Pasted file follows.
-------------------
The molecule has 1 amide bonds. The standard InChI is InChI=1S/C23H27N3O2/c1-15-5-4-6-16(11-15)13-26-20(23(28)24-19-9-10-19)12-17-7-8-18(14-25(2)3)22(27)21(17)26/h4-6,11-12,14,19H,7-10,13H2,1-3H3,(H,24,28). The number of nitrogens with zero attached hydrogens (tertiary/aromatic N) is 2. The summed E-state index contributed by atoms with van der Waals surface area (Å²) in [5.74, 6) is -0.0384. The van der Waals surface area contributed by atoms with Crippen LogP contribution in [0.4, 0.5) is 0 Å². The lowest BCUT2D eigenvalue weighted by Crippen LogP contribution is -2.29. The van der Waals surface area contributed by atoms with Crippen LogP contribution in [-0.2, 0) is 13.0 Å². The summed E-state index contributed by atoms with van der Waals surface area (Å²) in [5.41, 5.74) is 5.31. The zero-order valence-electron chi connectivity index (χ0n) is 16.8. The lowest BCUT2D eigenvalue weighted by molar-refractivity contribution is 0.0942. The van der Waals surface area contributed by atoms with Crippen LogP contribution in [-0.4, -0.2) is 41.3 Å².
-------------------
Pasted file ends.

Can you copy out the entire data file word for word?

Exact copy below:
The molecule has 1 amide bonds. The standard InChI is InChI=1S/C23H27N3O2/c1-15-5-4-6-16(11-15)13-26-20(23(28)24-19-9-10-19)12-17-7-8-18(14-25(2)3)22(27)21(17)26/h4-6,11-12,14,19H,7-10,13H2,1-3H3,(H,24,28). The number of nitrogens with zero attached hydrogens (tertiary/aromatic N) is 2. The summed E-state index contributed by atoms with van der Waals surface area (Å²) in [5.74, 6) is -0.0384. The van der Waals surface area contributed by atoms with Crippen LogP contribution in [0.4, 0.5) is 0 Å². The lowest BCUT2D eigenvalue weighted by Crippen LogP contribution is -2.29. The van der Waals surface area contributed by atoms with Crippen LogP contribution in [-0.2, 0) is 13.0 Å². The summed E-state index contributed by atoms with van der Waals surface area (Å²) in [5.41, 5.74) is 5.31. The zero-order valence-electron chi connectivity index (χ0n) is 16.8. The lowest BCUT2D eigenvalue weighted by molar-refractivity contribution is 0.0942. The van der Waals surface area contributed by atoms with Crippen LogP contribution in [-0.4, -0.2) is 41.3 Å².